Pleaserate the speed of growth in the following categories in the Village of Kohler.
“Rightamount” was by far the highest response inthe population growth category (55.4 per-cent), followed by “Somewhat too slow”(11.8 percent.) Regarding residentialgrowth, “Right amount” was again first(47.1 percent), followed by “Somewhat toofast” (21.2 percent). Business growth wasalso considered to be the “Right amount”(56.5 percent), with the second response being “Somewhat too slow” (20.4 percent).Finally, most respondents answered “Don’tknow” (42.7 percent) regarding job growth,while 32 percent thought it had been the“Right amount.”Aseries of questions about housing werethen asked, starting with
 If the Village of  Kohler should continue to grow, what kinds of residential growth would you pre- fer to be allowed?
Eleven choices wereoffered. “Single-family residential” came infirst (28.5 percent), followed by “Housingfor senior citizens” (16.2 percent), and“Condominiums” (11 percent). The leastsupport was offered for “Multi-familyapartment” (1.6 percent), “Large-scale con-dominiums/resort” (1.6 percent), and“Mobile home park for retirees” (0.2 per-cent).According to Census data, a large por-tion of America’s population is approachingretirement; therefore a question related tosenior housing was asked.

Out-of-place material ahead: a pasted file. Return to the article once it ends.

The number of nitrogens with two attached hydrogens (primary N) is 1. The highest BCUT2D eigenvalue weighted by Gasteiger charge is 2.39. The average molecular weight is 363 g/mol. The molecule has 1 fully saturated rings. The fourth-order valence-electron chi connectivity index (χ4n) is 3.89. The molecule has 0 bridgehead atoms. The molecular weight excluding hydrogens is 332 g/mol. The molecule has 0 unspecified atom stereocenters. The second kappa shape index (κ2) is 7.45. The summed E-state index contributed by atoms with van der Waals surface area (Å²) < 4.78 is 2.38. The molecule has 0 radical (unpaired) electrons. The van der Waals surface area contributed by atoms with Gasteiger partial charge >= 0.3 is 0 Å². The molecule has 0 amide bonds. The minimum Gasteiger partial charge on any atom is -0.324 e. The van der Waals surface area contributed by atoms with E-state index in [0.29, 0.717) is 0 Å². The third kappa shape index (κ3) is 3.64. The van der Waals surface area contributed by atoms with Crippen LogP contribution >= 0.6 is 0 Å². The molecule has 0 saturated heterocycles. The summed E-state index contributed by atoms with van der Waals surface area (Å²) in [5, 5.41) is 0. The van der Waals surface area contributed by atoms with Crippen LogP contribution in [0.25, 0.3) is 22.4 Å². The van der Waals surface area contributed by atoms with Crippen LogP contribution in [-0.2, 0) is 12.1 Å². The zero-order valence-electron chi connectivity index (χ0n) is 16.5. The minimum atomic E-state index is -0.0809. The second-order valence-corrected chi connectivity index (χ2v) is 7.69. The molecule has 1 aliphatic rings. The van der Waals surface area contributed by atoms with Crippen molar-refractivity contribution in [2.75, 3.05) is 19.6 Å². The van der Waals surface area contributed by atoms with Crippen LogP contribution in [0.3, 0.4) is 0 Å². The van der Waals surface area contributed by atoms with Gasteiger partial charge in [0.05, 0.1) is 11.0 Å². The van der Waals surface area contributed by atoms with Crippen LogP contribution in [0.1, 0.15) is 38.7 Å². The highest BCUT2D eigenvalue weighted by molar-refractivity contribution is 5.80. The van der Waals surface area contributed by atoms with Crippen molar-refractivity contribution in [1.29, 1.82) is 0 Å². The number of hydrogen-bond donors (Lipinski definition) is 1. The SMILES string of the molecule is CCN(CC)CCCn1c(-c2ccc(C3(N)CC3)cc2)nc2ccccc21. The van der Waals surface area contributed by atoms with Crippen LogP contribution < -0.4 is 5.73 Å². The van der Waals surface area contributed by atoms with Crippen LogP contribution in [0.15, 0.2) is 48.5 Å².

As the popula-tion ages and lifestyles change, which oneof the following should the Village of  Kohler pursue to address senior citizenhousing needs?
Amajority of respondents(60.6 percent) checked “Plan to provide for senior citizen housing within the Village of Kohler.” However, over one-quarter (27 percent) felt the Village should “Do noth-ing.” No other response was higher than 5 percent.Residents were then asked about rental property conversions in the Village.
Recently, a numberof single-family resi-dences within the village have been con-verted to rental properties. If this trendcontinues, would you be concerned?
78.5 percent answered “Yes.” When asked towrite what their concerns were, most peo- ple cited the upkeep of the property.Perhaps anticipating the response in the previous question, residents were asked to“Strongly agree,” “Agree,” “Disagree,” or “Strongly disagree” with this statement:
 Inorder to maintain the aesthetics/appear-ance of the village, a property mainte-nance ordinance is needed.
44.1 percentagreed and 32 percent strongly agreed. Atotal of only 15.4 disagreed or strongly dis-agreed. 6.3 percent had no opinion, and 2.2 percent did not respond.Continuing on this theme, the next ques-tion asked
What is the one best thingKohlervillage government can do to pro-tect values/home worth?
The over 300responses to this open-ended question typi-cally included “Maintain the high standardthat exists now,” “Create an environmentwhere residents have incentives to invest intheir property,” and “Limit rental proper-ties.”The next issue of 
The Kohler Villager